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A bunch of bull?


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The scenario seemed unlikely at best. Mike Callicrate — cattleman, owner of Ranch Foods Direct, good guy in the best-selling book Fast Food Nation — hit with a list of Environmental Protection Agency violations.

It happened this August. (The EPA busted five other operations at the same time.) Since then, Callicrate has issued media releases and held a press conference and tour of his Kansas feedlot. He says it's clean as a whistle, and that the EPA is acting under the influence of big meat packers who are looking to drive guys like him out of business.

"This is discrimination," Callicrate says from his Colorado Springs office. "The problem, to me, is the fear and intimidation that is caused by these tactics."

The EPA, meanwhile, has been waging its own media battle. Last week, it even sent out a press release in response to Callicrate's allegation that the agency considers hay a pollutant. (The EPA press release says that's nonsense. However, upon further questioning, the agency says it does consider silage and grains to be polluting, since their runoff can starve water of oxygen.)

Anyway, the EPA violations include overfilling a retention pond, failure to cover the feedlot, failure to keep adequate records, and failure to conduct proper testing of manure used to fertilize grazing lands. Callicrate doesn't argue that he was in violation, but he suspects bigger feedlots don't face the same scrutiny.

EPA spokesperson Kris Lancaster says the agency checked in on Callicrate because of previous violations at the feedlot recorded by the Kansas Department of Health and Environment. He also noted that Callicrate's operation, which is permitted for 12,000 head of cattle (though only 3,200 were on the property at the time of inspection) is among the largest 5 percent of animal feeding operations in the region (Kansas, Iowa, Nebraska and Missouri).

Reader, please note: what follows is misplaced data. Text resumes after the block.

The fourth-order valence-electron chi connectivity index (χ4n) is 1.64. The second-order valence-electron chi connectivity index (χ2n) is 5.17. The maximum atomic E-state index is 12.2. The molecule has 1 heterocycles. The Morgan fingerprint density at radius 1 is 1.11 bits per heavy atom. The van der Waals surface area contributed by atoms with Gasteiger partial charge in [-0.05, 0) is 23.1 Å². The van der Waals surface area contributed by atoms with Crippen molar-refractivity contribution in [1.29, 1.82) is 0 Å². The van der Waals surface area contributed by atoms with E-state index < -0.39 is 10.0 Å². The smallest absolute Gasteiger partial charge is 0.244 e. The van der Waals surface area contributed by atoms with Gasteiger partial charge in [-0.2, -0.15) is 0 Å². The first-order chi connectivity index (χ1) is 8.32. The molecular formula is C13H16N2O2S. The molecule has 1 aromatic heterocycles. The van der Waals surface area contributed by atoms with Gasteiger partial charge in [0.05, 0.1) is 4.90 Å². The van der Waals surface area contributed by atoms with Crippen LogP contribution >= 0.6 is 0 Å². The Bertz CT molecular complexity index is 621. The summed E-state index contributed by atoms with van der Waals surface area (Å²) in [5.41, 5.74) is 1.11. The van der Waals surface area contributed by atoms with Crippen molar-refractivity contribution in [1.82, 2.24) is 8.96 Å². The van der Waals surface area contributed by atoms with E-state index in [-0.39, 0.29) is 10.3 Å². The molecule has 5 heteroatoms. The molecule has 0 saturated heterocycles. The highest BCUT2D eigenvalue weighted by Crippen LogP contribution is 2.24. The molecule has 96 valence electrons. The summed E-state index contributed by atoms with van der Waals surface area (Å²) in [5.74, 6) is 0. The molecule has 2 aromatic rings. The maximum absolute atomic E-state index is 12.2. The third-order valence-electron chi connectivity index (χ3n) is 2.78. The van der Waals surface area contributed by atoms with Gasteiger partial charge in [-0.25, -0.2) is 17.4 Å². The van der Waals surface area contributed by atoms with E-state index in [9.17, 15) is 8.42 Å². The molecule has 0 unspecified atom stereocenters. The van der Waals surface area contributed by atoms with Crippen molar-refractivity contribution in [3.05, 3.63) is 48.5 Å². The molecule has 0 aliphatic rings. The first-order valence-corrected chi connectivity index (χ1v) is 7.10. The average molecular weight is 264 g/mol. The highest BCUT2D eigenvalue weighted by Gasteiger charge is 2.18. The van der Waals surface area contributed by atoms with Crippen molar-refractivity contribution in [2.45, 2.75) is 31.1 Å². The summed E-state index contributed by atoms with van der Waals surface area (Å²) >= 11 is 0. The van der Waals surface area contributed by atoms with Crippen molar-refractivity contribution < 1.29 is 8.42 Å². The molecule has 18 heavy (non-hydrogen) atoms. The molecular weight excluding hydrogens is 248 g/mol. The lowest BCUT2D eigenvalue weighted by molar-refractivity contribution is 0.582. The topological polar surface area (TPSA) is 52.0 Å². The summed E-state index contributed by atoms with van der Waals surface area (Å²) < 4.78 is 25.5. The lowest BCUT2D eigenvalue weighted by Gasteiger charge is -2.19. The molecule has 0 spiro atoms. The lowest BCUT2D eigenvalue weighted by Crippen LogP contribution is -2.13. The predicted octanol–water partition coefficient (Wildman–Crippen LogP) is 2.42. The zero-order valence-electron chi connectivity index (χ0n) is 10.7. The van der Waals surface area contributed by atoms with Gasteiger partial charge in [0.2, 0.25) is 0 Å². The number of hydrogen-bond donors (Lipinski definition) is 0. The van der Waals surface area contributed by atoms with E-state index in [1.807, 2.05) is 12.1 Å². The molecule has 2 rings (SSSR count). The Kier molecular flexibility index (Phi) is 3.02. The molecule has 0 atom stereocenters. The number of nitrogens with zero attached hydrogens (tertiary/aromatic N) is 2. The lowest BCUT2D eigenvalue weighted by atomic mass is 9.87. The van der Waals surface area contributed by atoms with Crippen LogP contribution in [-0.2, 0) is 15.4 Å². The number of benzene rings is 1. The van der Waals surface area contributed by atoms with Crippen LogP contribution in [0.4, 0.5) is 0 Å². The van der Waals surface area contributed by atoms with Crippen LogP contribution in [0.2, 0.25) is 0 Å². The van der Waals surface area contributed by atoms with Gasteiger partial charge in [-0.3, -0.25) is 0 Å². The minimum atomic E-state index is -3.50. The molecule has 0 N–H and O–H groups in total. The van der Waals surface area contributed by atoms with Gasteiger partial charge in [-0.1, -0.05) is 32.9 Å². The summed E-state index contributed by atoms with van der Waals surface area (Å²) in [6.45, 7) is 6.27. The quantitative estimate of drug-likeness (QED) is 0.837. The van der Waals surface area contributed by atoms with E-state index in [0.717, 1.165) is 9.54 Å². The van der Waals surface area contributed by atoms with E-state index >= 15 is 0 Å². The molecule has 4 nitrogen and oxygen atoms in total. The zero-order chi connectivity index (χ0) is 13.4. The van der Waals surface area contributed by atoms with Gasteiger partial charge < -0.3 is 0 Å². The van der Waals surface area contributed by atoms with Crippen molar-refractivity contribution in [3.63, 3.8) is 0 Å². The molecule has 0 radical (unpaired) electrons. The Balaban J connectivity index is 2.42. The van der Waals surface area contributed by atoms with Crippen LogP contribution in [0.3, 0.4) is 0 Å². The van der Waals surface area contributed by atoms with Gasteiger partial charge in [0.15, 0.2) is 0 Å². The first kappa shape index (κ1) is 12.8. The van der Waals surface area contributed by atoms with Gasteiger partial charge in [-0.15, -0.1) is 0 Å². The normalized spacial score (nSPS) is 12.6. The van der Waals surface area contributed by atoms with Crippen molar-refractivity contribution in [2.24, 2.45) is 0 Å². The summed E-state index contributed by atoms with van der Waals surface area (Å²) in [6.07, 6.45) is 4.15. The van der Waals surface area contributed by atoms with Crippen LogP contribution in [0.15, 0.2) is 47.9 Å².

Fines could have reached $37,500 per day, per violation, but Lancaster says the EPA does not plan to levy any because Callicrate is working to comply with the order. The cattleman has hired Murrison Environmental, which does environmental consulting, engineering and land surveying, to help get him back into compliance. It will cost $10,000 to $15,000 up front, plus $4,000 to $5,000 annually, and an added $7,000 to $8,000 every five years. That's if everything goes well. And then there's hours of staff time to do all the added paperwork.

Scott Murrison, owner of Murrison Environmental, says he has 31 feedlot clients that range from small to large, and he's seen how tough the industry has gotten.

"Mike's in a pretty good position, where he can still hire someone to get him in compliance," he says. "There's a lot of small farms that just can't."

That sentiment is echoed by Bill Bullard, CEO of R-CALF USA, the second-largest trade association for the cattle industry, who has stood by Callicrate. He notes that Callicrate actually is the little guy — in 2010, 29 percent of all cattle were fattened at feedlots with a 50,000-plus cattle capacity. Guys like Callicrate are getting rarer, he says, as big meat packers seek to "vertically integrate" by either owning mega-feedlots, or controlling smaller feedlots through contracts that control everything from how the cattle is raised, to how much is paid for it. More than 40 percent of cattle operations have disappeared since 1980.

With pressures increasing and the market becoming less competitive, a tougher regulatory environment may push a lot of smaller farms off the edge, he says.


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